Tail rotors can be lighter construction, as the blades are less constrained relative to their axis. Two bladed tail rotors can teeter, and multi blade tail rotors may have flapping and lead/lag freedom, which relieves immense forces when the axis changes, but would not work at all for an airplane propeller.

So apples to oranges....
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Old 8th Jun 2021, 11:31
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Thinking on from my last post. It is possible to use the same L/D estimation to work out the tail-rotor thrust...

If we assume the main rotor blades have a 10:1 L/D ratio, then they are producing a drag force at half the blade length of 400lbs for a 4000lb helicopter.
This is counterbalanced by the tail rotor, which is about 3 times further out from the main rotor shaft, of 400/3 which is 133lbs.
All these figures are very approximate, but should be somewhere near enough.
.
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Old 8th Jun 2021, 16:56
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Slightly off topic, but until reading this thread never thought of it before.
Why aren’t helicopter main rotors twisted like a propeller?
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Old 8th Jun 2021, 17:48
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Originally Posted by Fl1ingfrog View Post
The torque is always there, as any tail wheel pilot knows. It is especially noticeable throughout the take-off phase when the pilot raises the tail.

A good experiment is to adapt a bicycle wheel (a handle on the axel) to use as a gyro. Spin it and attempt to change its plane of rotation, you will not find it easy but will learn a lot very simply.
Are you, perhaps in both examples, confusing torque with gyroscopic precession?
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Old 8th Jun 2021, 18:42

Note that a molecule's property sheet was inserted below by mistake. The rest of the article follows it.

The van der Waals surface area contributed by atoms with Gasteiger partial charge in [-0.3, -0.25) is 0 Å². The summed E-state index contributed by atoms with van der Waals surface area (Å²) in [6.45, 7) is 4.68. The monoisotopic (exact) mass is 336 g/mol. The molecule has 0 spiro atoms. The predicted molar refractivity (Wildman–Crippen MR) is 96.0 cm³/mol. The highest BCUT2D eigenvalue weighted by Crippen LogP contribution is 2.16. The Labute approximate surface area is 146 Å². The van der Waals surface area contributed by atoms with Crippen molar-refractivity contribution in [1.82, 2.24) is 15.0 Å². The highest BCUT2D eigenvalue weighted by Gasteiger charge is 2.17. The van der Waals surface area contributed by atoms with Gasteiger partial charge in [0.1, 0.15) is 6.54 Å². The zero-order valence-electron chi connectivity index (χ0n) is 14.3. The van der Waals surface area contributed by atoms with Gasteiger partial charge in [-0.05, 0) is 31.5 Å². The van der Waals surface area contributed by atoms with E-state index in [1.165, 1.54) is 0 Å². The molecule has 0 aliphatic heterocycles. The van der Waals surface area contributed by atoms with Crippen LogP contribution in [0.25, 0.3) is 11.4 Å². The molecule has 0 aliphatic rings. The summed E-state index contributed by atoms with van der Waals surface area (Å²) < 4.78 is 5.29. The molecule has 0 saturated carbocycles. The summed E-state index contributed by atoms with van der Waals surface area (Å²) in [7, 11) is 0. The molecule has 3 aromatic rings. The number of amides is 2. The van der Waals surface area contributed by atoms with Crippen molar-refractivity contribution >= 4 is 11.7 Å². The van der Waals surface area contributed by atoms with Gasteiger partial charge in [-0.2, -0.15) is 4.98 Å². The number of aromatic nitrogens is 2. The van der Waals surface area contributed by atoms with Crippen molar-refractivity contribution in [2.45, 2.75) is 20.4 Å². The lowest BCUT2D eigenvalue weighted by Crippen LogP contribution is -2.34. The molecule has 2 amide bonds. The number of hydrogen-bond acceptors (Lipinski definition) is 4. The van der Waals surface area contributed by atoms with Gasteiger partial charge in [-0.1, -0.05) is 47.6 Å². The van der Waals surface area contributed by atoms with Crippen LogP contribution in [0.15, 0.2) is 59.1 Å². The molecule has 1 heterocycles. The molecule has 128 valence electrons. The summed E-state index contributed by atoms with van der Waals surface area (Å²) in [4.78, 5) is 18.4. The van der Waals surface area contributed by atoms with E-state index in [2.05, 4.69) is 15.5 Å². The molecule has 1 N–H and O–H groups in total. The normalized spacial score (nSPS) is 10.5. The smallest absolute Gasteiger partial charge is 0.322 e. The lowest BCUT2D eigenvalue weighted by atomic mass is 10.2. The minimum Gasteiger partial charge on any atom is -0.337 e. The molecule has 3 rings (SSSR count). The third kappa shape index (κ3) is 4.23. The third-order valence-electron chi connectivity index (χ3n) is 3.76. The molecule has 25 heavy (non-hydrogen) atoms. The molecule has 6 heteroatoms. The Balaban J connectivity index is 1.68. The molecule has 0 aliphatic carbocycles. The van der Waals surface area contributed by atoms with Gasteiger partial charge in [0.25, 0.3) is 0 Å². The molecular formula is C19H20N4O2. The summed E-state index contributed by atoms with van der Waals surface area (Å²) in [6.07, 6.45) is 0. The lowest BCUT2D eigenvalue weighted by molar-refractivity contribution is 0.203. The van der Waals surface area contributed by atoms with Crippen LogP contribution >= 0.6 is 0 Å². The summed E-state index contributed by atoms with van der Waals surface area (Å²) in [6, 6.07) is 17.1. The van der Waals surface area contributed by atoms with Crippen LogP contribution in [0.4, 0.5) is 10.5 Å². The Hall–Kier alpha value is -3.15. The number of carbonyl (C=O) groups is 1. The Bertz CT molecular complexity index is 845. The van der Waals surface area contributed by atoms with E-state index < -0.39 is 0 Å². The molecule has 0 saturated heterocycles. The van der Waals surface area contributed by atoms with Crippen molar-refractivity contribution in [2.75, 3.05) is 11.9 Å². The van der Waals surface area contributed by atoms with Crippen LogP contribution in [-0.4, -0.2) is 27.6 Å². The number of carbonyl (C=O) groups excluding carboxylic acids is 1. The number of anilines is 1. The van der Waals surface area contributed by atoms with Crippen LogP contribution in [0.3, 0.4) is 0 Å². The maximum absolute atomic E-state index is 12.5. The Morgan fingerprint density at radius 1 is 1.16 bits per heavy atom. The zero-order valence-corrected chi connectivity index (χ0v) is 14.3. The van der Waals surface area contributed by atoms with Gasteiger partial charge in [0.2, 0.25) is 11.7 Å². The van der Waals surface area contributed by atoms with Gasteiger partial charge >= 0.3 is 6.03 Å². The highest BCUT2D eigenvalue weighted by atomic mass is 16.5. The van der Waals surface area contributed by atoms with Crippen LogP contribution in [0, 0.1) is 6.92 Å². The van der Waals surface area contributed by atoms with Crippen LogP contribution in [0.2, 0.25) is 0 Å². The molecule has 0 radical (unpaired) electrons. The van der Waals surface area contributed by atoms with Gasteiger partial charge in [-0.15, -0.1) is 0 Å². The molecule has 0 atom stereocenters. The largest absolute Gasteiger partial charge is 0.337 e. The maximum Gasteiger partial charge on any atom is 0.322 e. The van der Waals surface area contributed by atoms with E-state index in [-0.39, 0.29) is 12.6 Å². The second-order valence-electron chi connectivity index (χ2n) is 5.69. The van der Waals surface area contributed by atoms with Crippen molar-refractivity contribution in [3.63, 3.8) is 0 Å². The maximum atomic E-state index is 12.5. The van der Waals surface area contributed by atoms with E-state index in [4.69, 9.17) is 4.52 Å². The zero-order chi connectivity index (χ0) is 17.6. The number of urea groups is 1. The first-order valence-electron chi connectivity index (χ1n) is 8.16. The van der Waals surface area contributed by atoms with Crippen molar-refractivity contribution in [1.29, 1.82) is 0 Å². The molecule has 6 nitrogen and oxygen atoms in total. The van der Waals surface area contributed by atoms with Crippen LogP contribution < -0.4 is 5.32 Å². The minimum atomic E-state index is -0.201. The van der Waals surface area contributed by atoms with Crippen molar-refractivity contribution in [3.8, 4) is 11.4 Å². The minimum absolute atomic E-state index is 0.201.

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No, the term 'precession' describes the reaction; the resulting vectors of any change. 'Torque' is the measurement of the force that exist.
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Old 8th Jun 2021, 18:49
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Why aren’t helicopter main rotors twisted like a propeller?
Many are, though much less twist.
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Old 8th Jun 2021, 19:50
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Originally Posted by simmple View Post
Slightly off topic, but until reading this thread never thought of it before.
Why aren’t helicopter main rotors twisted like a propeller?
Because unlike most propellers they have to capable of providing thrust in both positive and negative directions.
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Old 8th Jun 2021, 20:25
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Originally Posted by Fl1ingfrog View Post
No, the term 'precession' describes the reaction; the resulting vectors of any change. 'Torque' is the measurement of the force that exist.
I don't understand that. The fact that my nose will (assuming I don't apply proper rudder input) swing left when I raise the tail is the reaction. The torque causing the propeller to turn and generate thrust is not involved. The left turning tendency would be just the same if a flywheel spinning freely on a stationary shaft replaced the propeller.

Are you referring to some torque other than the torque causing the propeller to rotate and generate thrust? There are certainly other torques involved.
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Old 9th Jun 2021, 00:53
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It is much more simple: the term torque is the word we use to describe the rotational or twisting force. The term does not refer to the linear force, when 'Newtons' or 'horse power' is the measurement.

The yaw you describe is partly a gyroscopic effect. The rotating propeller and the helicopter rotor both can be considered as a disc; the bicycle wheel provides a good demonstrator. But the asymmetric thrust from the propeller (the down going blade produces more thrust than the upgoing blade) plus the resulting propeller slipstream acting on the fuselage and empennage, act together to cause the yaw to the left, but with engines rotating to the right. With Engine and propeller assemblies that rotate to the left the result is a yaw to the right.